Interview: Jourdan Tymkow on Visceral Murmurs

Jourdan Tymkow, a Kelowna native, has been living in Vancouver for three years now, two of which were spent immersed in the creative resources at her disposal as an in-house photographer and art director with lululemonlab. In addition to working at her BFA at Emily Carr, she is preparing to expand her practice as a result of her successes with the interdisciplinary nature of Visceral Murmurs–an night of interactive performances and a book launch, meditating on identity, migration, and belonging, featuring OURO Collective’s personal cultures and identities.

See Visceral Murmurs in action this Saturday at Vivo Media Arts Centre. Get tickets here

SM: What was your intention in creating Visceral Murmurs?

JT: Visceral Murmurs has been process oriented project. I was asked by OURO Collective to direct a 20 minute dance after a successful collaboration the year prior. I had never done anything like this before but knew it was too good an opportunity to pass up, so I think the intention was really to figure out how to direct a dance and document it. 

SM: I know the list is long, but – what did you have to do to make this project come to life?

JT: Well I first had to start with the bare bones and I researched dance, nonverbal communication, and different aspects of the dancers respective cultures. I interviewed the dancers, and worked with them almost weekly to gain a better understanding of their dance styles and from there we slowly pieced the project together. Lululemonlab also gave me and my two designer friends, Sze-er Huang and Sarah Fairweather, a six month residency to make custom conceptual costumes, which was honestly as much work as making the dance was. I then shot the loose structure of the dance on medium format film and created a completely handmade, accordion fold artist book to go along with the performance. 

SM: Why did you shoot the project on film instead of digital, like An Embedded Memory?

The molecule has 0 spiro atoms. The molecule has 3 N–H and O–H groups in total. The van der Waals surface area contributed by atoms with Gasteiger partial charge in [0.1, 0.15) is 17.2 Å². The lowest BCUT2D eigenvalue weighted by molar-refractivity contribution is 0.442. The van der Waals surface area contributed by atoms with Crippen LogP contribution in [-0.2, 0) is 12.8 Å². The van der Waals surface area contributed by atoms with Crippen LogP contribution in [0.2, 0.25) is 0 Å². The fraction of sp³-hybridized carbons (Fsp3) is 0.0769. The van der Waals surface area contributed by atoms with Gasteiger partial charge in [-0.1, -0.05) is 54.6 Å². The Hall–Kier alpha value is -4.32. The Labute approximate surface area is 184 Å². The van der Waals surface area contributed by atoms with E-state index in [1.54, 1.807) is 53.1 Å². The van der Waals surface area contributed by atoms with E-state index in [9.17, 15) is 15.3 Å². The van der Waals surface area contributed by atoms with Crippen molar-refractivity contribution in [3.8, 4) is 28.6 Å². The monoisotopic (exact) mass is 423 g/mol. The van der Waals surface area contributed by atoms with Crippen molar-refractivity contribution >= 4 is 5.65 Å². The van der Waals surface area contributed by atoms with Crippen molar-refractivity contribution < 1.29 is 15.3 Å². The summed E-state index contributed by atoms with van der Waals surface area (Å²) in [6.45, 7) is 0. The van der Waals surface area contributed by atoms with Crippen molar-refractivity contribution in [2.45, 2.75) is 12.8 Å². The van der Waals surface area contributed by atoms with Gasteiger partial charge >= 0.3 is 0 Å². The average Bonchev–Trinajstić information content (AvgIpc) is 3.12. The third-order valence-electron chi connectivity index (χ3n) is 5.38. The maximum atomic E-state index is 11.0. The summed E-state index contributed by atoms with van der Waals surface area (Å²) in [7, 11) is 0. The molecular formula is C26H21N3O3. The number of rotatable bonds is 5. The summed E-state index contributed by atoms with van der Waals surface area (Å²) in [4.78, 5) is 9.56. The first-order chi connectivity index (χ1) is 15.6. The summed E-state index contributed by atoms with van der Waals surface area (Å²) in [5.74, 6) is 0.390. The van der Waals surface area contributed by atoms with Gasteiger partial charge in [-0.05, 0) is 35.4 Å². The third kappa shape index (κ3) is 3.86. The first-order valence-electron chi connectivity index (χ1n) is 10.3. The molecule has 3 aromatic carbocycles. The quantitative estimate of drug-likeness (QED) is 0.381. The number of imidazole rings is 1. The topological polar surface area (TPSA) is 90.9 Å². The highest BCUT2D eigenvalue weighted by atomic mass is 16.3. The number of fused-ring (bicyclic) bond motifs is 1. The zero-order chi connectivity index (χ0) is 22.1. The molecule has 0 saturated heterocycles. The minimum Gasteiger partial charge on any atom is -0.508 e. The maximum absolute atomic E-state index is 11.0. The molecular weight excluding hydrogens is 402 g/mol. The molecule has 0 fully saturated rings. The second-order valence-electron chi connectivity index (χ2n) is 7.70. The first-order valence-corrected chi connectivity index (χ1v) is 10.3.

JT: It was never my intention to shoot An Embedded Memory on digital, I shot film for that project but unfortunately it didn't turn out so I ended up using the backup I shot which was film.
I always prefer shooting film, it presents more of a challenge for me and makes me a better photographer in my opinion. It forces me to get the shot right within a few frames rather than selecting through a few hundred. I also just  appreciate the history, art and skill that film presents. In fact I plan on getting even geekier and getting a large format camera this summer. 

SM: What was the importance for you in summoning material from each dancer's past? 

JT: When I agreed to the project, they presented me with the theme "culture in relation to time and pace". The only way I saw this playing out without bordering on stereotypes was using the real experiences and cultures of the dancers, which luckily for me, was quite diverse. 
After interviewing each of them, there were so many other interesting themes I saw popping up- dealing with death, severe anxiety, cultural displacement, bullying, conflicting sexuality, etcetera. I felt these personal moments were just as important to work through. 

SM: What drives you to cultivate the icy aesthetic present in Visceral Murmurs and An Embedded Memory?

JT: I have never considered these works' aesthetics this way before but I see what you mean. I love how different everyone views the work. 

Well for Visceral Murmurs it started with the costumes. There's a performance term- intersubjectivity- that basically means that the audience is just as much a part of the performance by making their own understandings of what is laid in front of them. With that in mind, I wanted the costumes to be white to really drive home the point of reflectivity on behalf of the audience. 

As far as the colours are concerned, this was me accounting for the "pace" aspect of the performance. I wanted it look like a 24 hr cycle, dawn to dusk. I even made the poor dancers get up and shoot at 4 am with me to achieve this. 

SM: What can visitors expect from Visceral Murmurs?

They can expect a blend between two dimension art, performance art, and dance. There will be two show times–one at 8:40 and 10 and people are encouraged to stay for both as they will each be a bit different. The dancers will also be moving around the room to different areas so in case you miss something, there will be another opportunity to see. Overall it will be a lighthearted celebratory night that just might end in a dance party. 


We don't know about you, but anything that ends in a dance party seems like a great place to be. Don't forget to check Jourdan's show out this Saturday, May 28, at Vivo Media Arts Centre!